Finding the Global Sweet Spot
With new trends constantly impacting the market—providing shifts and fluctuations—CMOs and CDMOs have to be on their toes, ready to meet new market demands.
“For our business, we go where our customers are,” said Berger. “The majority of R&D for medicines happens in the U.S. and Europe, and [therefore] we have a leading presence in these markets—matching the customers’ needs.”
Catalent also has a presence in Brazil, Argentina, Japan, China, and Australia for its softgel, drug delivery solutions, clinical supply, and consumer health businesses.
“The Asia-Pacific region is probably the fastest-growing region in terms of consumer health, where a lot of the population can now afford to get into the health and wellness area as a trend,” said Berger. “But I would say, looking forward, more countries are beginning to get into novel medicine development. And I wouldn’t be surprised if in about 10 years South Korea, China, and possibly Russia are working on more novel medicines where Catalent technologies and expertise would be of benefit.”
Acquiring Desired Technologies
“The trend of the market is toward patient centric developments of more complex formulations, which together require more sophisticated technologies for delivering the molecules in the body,” said Maselli.
Berger added that the company’s strategy has “always been to try to help customers get the more challenging molecules to market with better enabling technologies at an accelerated rate.”
And, prior to the two strategic acquisitions it made since 2014, the company didn’t yet have the expertise of two technologies in their portfolio: micronization and particle-size engineering.
Micronization and spray drying, according to Maselli, are two technologies Catalent utilizes to facilitate better bioavailability of certain molecules.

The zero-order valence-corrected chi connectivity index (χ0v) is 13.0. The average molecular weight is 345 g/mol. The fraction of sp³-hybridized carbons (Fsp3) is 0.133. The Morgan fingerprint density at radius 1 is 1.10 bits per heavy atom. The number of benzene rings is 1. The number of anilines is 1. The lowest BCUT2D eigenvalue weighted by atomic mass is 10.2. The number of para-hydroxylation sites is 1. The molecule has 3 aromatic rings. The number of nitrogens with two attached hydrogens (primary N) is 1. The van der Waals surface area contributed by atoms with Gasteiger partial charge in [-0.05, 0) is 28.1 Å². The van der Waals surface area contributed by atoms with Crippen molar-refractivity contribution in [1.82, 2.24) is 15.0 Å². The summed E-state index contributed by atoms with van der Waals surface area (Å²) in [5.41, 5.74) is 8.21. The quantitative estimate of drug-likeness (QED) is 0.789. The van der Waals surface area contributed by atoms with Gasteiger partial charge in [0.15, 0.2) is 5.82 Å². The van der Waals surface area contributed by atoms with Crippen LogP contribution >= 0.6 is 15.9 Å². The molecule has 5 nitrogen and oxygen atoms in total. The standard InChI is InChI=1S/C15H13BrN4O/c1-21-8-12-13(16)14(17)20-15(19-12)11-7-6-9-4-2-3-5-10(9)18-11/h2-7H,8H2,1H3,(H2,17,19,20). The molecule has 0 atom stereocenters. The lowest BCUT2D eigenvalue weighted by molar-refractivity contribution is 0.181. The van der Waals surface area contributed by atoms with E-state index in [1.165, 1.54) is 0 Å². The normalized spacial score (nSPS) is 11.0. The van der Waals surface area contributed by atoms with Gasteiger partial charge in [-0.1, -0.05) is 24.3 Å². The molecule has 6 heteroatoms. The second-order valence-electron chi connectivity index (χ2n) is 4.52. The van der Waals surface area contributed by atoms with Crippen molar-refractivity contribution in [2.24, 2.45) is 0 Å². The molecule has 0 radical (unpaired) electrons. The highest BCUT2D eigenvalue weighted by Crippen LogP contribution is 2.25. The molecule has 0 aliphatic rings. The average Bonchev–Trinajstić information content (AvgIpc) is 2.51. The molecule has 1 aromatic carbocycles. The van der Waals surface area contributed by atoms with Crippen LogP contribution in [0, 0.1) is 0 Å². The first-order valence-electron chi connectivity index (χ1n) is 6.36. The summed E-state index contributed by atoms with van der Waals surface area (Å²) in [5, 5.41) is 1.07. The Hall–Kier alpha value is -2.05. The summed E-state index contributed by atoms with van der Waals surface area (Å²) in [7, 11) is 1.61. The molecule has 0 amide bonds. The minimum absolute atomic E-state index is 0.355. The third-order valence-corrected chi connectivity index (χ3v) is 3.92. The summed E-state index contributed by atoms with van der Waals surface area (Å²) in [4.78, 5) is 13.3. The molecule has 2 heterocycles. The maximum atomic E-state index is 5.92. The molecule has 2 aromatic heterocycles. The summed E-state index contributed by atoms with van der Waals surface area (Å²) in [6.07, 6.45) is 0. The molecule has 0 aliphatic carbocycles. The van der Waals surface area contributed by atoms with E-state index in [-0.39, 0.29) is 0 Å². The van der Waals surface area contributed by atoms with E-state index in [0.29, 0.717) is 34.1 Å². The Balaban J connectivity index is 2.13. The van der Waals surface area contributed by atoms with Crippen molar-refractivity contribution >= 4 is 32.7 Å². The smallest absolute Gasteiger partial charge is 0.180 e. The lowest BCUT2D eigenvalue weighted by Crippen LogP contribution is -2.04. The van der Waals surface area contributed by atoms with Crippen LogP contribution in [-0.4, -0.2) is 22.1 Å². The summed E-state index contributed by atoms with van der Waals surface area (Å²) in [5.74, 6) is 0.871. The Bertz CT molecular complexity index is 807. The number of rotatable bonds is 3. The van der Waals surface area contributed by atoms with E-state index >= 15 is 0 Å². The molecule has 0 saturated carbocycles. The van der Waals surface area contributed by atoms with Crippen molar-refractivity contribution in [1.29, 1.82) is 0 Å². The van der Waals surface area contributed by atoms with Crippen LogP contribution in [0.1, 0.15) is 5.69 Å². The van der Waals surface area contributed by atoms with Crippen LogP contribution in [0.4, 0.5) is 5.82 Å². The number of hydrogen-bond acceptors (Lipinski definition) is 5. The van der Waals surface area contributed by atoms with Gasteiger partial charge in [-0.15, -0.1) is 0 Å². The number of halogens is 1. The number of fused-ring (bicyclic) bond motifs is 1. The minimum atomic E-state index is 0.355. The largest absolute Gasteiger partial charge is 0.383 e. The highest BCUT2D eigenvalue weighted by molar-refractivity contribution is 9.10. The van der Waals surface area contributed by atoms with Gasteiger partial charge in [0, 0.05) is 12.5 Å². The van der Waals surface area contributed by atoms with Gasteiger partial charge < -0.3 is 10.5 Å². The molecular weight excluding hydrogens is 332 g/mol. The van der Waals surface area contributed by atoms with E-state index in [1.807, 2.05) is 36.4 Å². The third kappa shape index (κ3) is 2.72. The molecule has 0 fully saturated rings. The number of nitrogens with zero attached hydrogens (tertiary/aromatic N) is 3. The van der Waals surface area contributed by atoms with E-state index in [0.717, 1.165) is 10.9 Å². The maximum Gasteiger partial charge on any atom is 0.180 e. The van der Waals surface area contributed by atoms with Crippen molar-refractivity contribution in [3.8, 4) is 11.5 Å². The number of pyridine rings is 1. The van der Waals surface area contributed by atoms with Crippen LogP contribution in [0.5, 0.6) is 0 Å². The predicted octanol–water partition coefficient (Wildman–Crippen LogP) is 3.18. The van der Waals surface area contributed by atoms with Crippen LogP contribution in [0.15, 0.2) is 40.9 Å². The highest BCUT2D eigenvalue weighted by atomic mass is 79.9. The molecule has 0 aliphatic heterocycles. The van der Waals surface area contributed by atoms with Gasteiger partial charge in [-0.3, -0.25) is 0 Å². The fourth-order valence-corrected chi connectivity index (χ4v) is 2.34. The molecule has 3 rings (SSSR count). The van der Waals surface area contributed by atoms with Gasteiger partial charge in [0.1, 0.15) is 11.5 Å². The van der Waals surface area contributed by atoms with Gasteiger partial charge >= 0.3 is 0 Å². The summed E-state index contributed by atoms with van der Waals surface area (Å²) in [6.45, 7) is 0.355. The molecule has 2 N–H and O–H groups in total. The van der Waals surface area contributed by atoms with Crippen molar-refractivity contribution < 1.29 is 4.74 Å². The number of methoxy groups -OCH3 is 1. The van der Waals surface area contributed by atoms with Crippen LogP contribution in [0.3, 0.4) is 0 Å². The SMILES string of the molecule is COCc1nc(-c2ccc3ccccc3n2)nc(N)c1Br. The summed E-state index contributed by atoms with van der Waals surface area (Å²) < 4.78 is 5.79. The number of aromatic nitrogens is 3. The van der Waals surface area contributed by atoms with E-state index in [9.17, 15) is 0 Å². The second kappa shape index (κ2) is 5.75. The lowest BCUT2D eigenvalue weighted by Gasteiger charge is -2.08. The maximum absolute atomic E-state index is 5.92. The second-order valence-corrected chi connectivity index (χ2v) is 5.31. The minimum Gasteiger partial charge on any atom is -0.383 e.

Catalent acquired Micron Technologies (a global provider of particle-size engineering technologies) and Pharmatek Laboratories (a West Coast, U.S.-based specialist in spraying drying technologies, drug development, and clinical manufacturing), allowing the company to partner with more pharmaceutical innovators at earlier stages of the drug development process.
“We’ve acquired and integrated them so we could offer that capability alongside our other technologies in bioavailability, stability, and manufacturing of molecules in an integrated fashion that can be done faster and more efficiently than through multiple suppliers (both on a clinical scale and the commercial stage),” said Berger.
Recently Catalent has also acquired Pharmatek in San Diego, California to further enhance its expertise in early phase drug development, formulation and clinical manufacturing.
What makes Catalent unique? The company’s technologies, according to Berger.
“From softgels to hot melt extrusions to injectables to cell engineering, we have a number of technologies that we can bring to bear to help our customers progress their development programs—not only taking whatever it is they’ve developed in-house and trying to manufacture it at commercial scale,” he said.
Furthermore, having been in the softgel business for more than 80 years, the company has worked with thousands of molecules across the world in all therapeutic areas.
“We make approximately 70 billion doses each year,” said Berger. “By rough calculation, that’s one in 20 branded Rx and OTC products that consumers take around the world.
“For me, what makes this [work] fulfilling is that exact thing—we help to make these products (these important medicines or vitamins) better and we help to overcome challenges that might have prevented them from getting to the market. And we help to get them to the market faster.
“These products—from life-saving cancer treatments to vitamins—are getting to the people that need them and want them, and they are of a high quality in customer-preferred dose forms.”
Despite having years of experience, there will always be a number of challenges each company in the pharmaceutical industry must face.
“The biggest challenge nowadays is that molecules are more sophisticated and there’s more regulation and more scrutiny (and everything is more global),” said Berger. “Working through these challenges with our customers and getting products to patients—that’s what matters most to me.”